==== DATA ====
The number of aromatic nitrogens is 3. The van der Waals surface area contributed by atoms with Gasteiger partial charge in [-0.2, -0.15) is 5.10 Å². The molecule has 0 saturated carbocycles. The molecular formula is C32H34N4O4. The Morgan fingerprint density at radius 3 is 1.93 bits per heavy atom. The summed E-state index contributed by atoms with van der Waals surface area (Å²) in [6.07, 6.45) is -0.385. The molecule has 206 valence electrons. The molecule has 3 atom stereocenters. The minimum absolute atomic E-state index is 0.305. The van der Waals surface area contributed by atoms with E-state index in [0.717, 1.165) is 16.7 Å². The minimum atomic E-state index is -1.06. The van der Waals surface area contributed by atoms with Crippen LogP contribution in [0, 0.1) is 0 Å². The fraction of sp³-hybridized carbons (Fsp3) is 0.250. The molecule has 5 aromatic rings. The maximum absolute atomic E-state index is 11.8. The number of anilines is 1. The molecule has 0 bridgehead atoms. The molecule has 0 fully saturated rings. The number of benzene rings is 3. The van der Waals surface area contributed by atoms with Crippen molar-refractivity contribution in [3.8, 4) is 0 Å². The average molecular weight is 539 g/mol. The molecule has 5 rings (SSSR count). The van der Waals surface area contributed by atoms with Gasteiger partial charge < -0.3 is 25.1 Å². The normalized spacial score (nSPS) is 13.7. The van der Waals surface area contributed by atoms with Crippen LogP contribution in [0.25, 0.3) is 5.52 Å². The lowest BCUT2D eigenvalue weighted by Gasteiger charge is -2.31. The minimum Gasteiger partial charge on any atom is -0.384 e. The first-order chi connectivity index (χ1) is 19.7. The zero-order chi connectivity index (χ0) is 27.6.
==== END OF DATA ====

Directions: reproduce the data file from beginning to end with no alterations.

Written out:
The number of aromatic nitrogens is 3. The van der Waals surface area contributed by atoms with Gasteiger partial charge in [-0.2, -0.15) is 5.10 Å². The molecule has 0 saturated carbocycles. The molecular formula is C32H34N4O4. The Morgan fingerprint density at radius 3 is 1.93 bits per heavy atom. The summed E-state index contributed by atoms with van der Waals surface area (Å²) in [6.07, 6.45) is -0.385. The molecule has 206 valence electrons. The molecule has 3 atom stereocenters. The minimum absolute atomic E-state index is 0.305. The van der Waals surface area contributed by atoms with E-state index in [0.717, 1.165) is 16.7 Å². The minimum atomic E-state index is -1.06. The van der Waals surface area contributed by atoms with Crippen LogP contribution in [0, 0.1) is 0 Å². The fraction of sp³-hybridized carbons (Fsp3) is 0.250. The molecule has 5 aromatic rings. The maximum absolute atomic E-state index is 11.8. The number of anilines is 1. The molecule has 0 bridgehead atoms. The molecule has 0 fully saturated rings. The number of benzene rings is 3. The van der Waals surface area contributed by atoms with Crippen molar-refractivity contribution in [3.8, 4) is 0 Å². The average molecular weight is 539 g/mol. The molecule has 5 rings (SSSR count). The van der Waals surface area contributed by atoms with Gasteiger partial charge < -0.3 is 25.1 Å². The normalized spacial score (nSPS) is 13.7. The van der Waals surface area contributed by atoms with Crippen LogP contribution in [0.25, 0.3) is 5.52 Å². The lowest BCUT2D eigenvalue weighted by Gasteiger charge is -2.31. The minimum Gasteiger partial charge on any atom is -0.384 e. The first-order chi connectivity index (χ1) is 19.7. The zero-order chi connectivity index (χ0) is 27.6.